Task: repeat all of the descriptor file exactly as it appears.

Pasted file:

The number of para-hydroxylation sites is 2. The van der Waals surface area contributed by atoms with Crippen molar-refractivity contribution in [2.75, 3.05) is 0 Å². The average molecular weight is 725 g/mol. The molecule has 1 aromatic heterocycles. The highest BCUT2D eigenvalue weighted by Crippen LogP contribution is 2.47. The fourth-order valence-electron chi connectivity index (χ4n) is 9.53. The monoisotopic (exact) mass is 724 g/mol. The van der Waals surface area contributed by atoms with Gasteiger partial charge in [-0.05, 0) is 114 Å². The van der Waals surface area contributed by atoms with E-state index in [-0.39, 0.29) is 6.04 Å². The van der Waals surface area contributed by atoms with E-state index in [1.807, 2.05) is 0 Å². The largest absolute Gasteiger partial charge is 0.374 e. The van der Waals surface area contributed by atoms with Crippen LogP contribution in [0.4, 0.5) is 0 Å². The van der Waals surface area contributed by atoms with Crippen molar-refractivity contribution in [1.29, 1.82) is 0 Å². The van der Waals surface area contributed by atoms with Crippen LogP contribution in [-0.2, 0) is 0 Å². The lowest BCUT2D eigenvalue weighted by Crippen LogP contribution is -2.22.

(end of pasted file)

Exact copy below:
The number of para-hydroxylation sites is 2. The van der Waals surface area contributed by atoms with Crippen molar-refractivity contribution in [2.75, 3.05) is 0 Å². The average molecular weight is 725 g/mol. The molecule has 1 aromatic heterocycles. The highest BCUT2D eigenvalue weighted by Crippen LogP contribution is 2.47. The fourth-order valence-electron chi connectivity index (χ4n) is 9.53. The monoisotopic (exact) mass is 724 g/mol. The van der Waals surface area contributed by atoms with Gasteiger partial charge in [-0.05, 0) is 114 Å². The van der Waals surface area contributed by atoms with E-state index in [-0.39, 0.29) is 6.04 Å². The van der Waals surface area contributed by atoms with E-state index in [1.807, 2.05) is 0 Å². The largest absolute Gasteiger partial charge is 0.374 e. The van der Waals surface area contributed by atoms with Crippen LogP contribution in [0.4, 0.5) is 0 Å². The van der Waals surface area contributed by atoms with Crippen molar-refractivity contribution in [1.29, 1.82) is 0 Å². The van der Waals surface area contributed by atoms with Crippen LogP contribution in [-0.2, 0) is 0 Å². The lowest BCUT2D eigenvalue weighted by Crippen LogP contribution is -2.22.